The Importance of Speech Therapy in the Transgender Community
The transgender community lives with more stigma, harassment, and discrimination than the general population, regardless of what stage of transition they’re in. Despite the hurdles that men and women endure during the transition period, there has been a significant increase in the number of people transitioning. In 2016 it was estimated that nearly 1.4 billion people identified as transgender.
Besides the physical changes a person’s body must go through to complete the transitioning process, so must the voice. Voice Modification Therapy (VMT) has become more accepted over the last decade and has created a need for more specialized speech-language therapy.
Closing the Voice Therapy Gap
One of the problems we see with the transgender community is the lack of voice therapy clinics available. Teletherapy helps close the gap of voice modification therapy. It’s a safe space for those who aren’t comfortable speaking while they’re in the middle of their transition and it’s an alternative way to seek often necessary voice therapy when there isn’t an available clinic.
The number of adolescents and young adults beginning their gender transitioning journey is increasing; many as young as 12 and 13. This generation of transgender people continues to grow. With the ability to provide in-home teletherapy, we are able to meet clients wherever they are.
The Voice is an Important Piece of Identity
VMT has existed since the 1980s but has only begun to gain significance in recent years, largely due to the growth of the transgender community. Without proper voice modification therapy, we leave the transgender community to deal with the stress of finding a missing piece to their identity.
Gender dysphoria is a real and valid concern for those in the transgender community. Gender dysphoria has the ability to impact a person’s sense of self, their confidence, ability to navigate social situations and affect their mental well-being. The voice is very important to who we are. We express ourselves through our voice and communication.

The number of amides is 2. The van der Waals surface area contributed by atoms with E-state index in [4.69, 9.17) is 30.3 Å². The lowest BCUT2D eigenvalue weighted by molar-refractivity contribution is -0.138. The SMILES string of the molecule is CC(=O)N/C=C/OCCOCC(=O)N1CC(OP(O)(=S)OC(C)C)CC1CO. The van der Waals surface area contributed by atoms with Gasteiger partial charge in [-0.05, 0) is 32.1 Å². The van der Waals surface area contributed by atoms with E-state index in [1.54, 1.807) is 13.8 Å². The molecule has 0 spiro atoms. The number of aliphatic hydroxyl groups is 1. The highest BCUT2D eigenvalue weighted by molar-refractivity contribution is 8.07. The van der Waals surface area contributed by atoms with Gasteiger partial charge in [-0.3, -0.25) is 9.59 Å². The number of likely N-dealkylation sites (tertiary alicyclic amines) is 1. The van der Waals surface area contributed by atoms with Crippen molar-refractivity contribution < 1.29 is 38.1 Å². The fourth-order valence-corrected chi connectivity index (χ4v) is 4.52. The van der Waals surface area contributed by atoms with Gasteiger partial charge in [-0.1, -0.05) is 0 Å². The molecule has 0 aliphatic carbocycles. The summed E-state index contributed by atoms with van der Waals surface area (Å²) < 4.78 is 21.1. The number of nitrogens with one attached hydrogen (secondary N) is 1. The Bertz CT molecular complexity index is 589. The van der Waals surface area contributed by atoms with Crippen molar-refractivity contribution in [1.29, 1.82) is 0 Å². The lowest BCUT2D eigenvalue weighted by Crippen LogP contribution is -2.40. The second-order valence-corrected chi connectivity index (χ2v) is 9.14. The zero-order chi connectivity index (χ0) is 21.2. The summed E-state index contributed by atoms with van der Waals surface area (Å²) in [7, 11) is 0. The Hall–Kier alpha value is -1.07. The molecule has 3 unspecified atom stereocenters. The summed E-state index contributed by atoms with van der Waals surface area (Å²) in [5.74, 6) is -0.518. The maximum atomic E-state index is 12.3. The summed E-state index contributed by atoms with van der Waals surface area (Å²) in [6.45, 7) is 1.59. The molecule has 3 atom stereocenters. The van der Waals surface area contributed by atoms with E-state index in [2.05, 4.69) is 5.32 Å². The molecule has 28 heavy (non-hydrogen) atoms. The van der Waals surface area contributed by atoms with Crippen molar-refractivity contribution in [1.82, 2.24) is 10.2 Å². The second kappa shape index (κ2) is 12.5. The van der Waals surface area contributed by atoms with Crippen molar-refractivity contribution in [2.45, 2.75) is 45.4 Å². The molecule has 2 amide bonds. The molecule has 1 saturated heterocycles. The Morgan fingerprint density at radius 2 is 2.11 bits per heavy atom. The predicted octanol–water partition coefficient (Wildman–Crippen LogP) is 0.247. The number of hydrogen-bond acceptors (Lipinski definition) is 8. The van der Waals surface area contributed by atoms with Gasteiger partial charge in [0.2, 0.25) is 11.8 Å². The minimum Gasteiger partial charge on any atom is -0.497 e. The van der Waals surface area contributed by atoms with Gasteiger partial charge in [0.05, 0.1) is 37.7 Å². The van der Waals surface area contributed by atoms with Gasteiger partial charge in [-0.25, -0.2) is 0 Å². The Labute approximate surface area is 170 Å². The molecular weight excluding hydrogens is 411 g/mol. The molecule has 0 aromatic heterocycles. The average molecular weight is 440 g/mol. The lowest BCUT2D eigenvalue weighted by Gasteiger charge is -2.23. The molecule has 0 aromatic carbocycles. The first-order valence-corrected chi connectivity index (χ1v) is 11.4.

Getting the Right Voice
VMT is as unique and individualized as is our voice. Men and women alike will have different reasons for undergoing voice therapy; some may do so in order to better identify with the gender they’re transitioning to, while others may do it in order to feel more safe and secure.
For a female to male transition, hormone therapy may aid in the process of voice therapy because the hormones administered aid in the lowering of the voice; expanding the vocal folds. Conversely, hormone therapy doesn’t have the same effect on male to female transitioning due to the fact that vocal folds are unable to shrink in the way they expand for female to male transitioning. It’s because of this that many trans women may seek out vocal surgery to aid in voice modification.
While vocal surgeries may help with voice modification, it’s not an exact science and may not achieve the desired results. As SLPs, we know that voice modification isn’t only about changing the sound of a voice; voice modification includes pitch, articulation, resonance, volume, speaking rate, and even the words used. It’s also important that we prioritize the vocal health; something that can be cause for concern after vocal surgery.